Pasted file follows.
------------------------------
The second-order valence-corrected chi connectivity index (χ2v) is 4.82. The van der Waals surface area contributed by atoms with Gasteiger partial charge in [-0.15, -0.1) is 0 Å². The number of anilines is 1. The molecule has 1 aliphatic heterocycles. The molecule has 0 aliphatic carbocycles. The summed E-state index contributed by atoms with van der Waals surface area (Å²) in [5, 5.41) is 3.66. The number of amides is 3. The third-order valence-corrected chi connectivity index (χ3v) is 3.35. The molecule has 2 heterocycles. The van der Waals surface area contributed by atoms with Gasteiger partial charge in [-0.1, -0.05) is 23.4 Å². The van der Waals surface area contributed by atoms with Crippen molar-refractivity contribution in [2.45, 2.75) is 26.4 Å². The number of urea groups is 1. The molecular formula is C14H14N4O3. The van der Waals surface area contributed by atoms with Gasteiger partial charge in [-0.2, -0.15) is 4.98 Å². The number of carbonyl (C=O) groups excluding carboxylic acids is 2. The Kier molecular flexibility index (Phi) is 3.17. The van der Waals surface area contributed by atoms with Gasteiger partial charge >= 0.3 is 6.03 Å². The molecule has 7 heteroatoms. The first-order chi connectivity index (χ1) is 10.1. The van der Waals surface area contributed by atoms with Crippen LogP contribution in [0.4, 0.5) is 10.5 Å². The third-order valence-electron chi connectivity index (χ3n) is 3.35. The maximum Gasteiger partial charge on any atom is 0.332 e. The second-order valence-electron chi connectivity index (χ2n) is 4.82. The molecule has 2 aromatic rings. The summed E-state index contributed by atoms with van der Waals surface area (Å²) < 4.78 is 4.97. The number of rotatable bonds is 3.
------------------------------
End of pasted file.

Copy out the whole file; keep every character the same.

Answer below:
The second-order valence-corrected chi connectivity index (χ2v) is 4.82. The van der Waals surface area contributed by atoms with Gasteiger partial charge in [-0.15, -0.1) is 0 Å². The number of anilines is 1. The molecule has 1 aliphatic heterocycles. The molecule has 0 aliphatic carbocycles. The summed E-state index contributed by atoms with van der Waals surface area (Å²) in [5, 5.41) is 3.66. The number of amides is 3. The third-order valence-corrected chi connectivity index (χ3v) is 3.35. The molecule has 2 heterocycles. The van der Waals surface area contributed by atoms with Gasteiger partial charge in [-0.1, -0.05) is 23.4 Å². The van der Waals surface area contributed by atoms with Crippen molar-refractivity contribution in [2.45, 2.75) is 26.4 Å². The number of urea groups is 1. The molecular formula is C14H14N4O3. The van der Waals surface area contributed by atoms with Gasteiger partial charge in [-0.2, -0.15) is 4.98 Å². The number of carbonyl (C=O) groups excluding carboxylic acids is 2. The Kier molecular flexibility index (Phi) is 3.17. The van der Waals surface area contributed by atoms with Gasteiger partial charge >= 0.3 is 6.03 Å². The molecule has 7 heteroatoms. The first-order chi connectivity index (χ1) is 10.1. The van der Waals surface area contributed by atoms with Crippen LogP contribution in [0.4, 0.5) is 10.5 Å². The third-order valence-electron chi connectivity index (χ3n) is 3.35. The maximum Gasteiger partial charge on any atom is 0.332 e. The second-order valence-electron chi connectivity index (χ2n) is 4.82. The molecule has 2 aromatic rings. The summed E-state index contributed by atoms with van der Waals surface area (Å²) < 4.78 is 4.97. The number of rotatable bonds is 3.